Pretty far along. And that doesn't even count the 70% to 80% that support medical marijuana.

So what about the money? The direct costs run about $25 bn a year Federal. And about $45 bn a year State and local. And then there are taxes to be collected.
A San Francisco Bay area medical marijuana dispensary that promotes itself as the world's largest has been hit with a $2.4 million tax bill following an audit by the Internal Revenue Service, the dispensary founder said Tuesday.

The back taxes, penalties and interest levied against Harborside Health Center came after the IRS examined its returns for 2007 and 2008 and determined a 1982 tax code prohibiting cost deductions for businesses that traffic in illegal drugs applies to the dispensary.
Hmmmmmm. If this puts them out of business there will be no future revenue. No sales and other taxes for the locals. No more income taxes for the Fererales from the business and its workers. Are our politicians really that stupid? No need to answer that. It was a rhetorical question.

H/T Drug Policy Forum of Texas

Cross Posted at Classical Values

Tuesday, October 04, 2011

Will You Have Guns With That?

Yesterday I looked at the lessons of Part One of "Prohibition", a movie by Ken Burns. Today the lessons of Part Two.

We will obey the law because that is what law abiding citizens do. For about 6 months or until supplies run out. Then we will buy from the "nice" guys until their supplies or luck runs out. Then we will buy from who ever we can as long as the supplies keep coming. The moral of the story is:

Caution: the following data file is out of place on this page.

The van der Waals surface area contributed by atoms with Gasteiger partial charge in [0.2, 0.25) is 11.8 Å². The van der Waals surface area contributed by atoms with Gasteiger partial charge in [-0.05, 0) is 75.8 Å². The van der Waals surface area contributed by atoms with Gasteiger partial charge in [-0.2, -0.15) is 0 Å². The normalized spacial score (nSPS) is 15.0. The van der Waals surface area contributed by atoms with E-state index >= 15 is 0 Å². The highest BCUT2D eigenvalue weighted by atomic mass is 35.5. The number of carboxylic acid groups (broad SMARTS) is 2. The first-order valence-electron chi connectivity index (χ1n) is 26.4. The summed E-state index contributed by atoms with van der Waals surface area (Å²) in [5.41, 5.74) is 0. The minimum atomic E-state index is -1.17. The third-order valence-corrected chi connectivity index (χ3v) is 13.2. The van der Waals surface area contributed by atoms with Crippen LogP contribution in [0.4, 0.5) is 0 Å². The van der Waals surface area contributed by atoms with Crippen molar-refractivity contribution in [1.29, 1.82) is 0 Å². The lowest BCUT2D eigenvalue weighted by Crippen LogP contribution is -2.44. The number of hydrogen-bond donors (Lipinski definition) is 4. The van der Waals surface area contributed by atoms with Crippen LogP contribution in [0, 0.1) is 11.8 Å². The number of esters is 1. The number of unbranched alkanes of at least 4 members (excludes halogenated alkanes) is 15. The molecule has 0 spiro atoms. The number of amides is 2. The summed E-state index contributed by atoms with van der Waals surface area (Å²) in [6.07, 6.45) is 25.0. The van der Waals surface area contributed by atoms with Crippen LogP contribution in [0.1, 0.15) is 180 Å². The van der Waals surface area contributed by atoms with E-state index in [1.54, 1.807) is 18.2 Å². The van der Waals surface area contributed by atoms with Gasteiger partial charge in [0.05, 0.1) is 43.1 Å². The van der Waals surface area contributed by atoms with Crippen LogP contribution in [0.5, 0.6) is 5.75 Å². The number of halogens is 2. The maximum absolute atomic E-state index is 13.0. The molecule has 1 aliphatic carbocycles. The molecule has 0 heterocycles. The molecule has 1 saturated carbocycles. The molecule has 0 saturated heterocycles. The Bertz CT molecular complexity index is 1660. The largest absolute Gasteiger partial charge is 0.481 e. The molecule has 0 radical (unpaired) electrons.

Put the nice guys out of business
and a rougher crowd takes over.

Cross Posted at Classical Values

Monday, October 03, 2011

Alcohol Is The Enemy Of The Family And Civilization

Alcohol Is The Enemy Of The Family And Civilization.

There ought to be a law.

That is my take away from watching the first two hours of Ken Burns "Prohibition".

Update: I said this in an e-mail.

Drug Prohibition. Same old song. New lyrics.

Cross Posted at Classical Values

Sunday, October 02, 2011

Prohibition Is Not Over

"Prohibition" on PBS - TV schedule

Cross Posted at Classical Values

Moon Tic

“It has long been recognized that America was an asylum, but it is only since Prohibition that it has resembled a lunatic asylum.” -- G. K. Chesterton (1874-1936)

Who Is Linda Green?

Linda Green


The audio is not so hot (it sounds like it was recorded off a playing TV), but the information is excellent.

More here. Watch the above first for background.

H/T Zero Hedge

Cross Posted at Classical Values

Saturday, October 01, 2011

Guns And Drugs Don't Mix

Guns and drugs don't mix according to the ATF. If you live in a state where medical marijuana is legal you can go to prison for up to two years if you use medical marijuana and own a firearm. A gun rights group and a medical marijuana group are getting together to oppose this measure.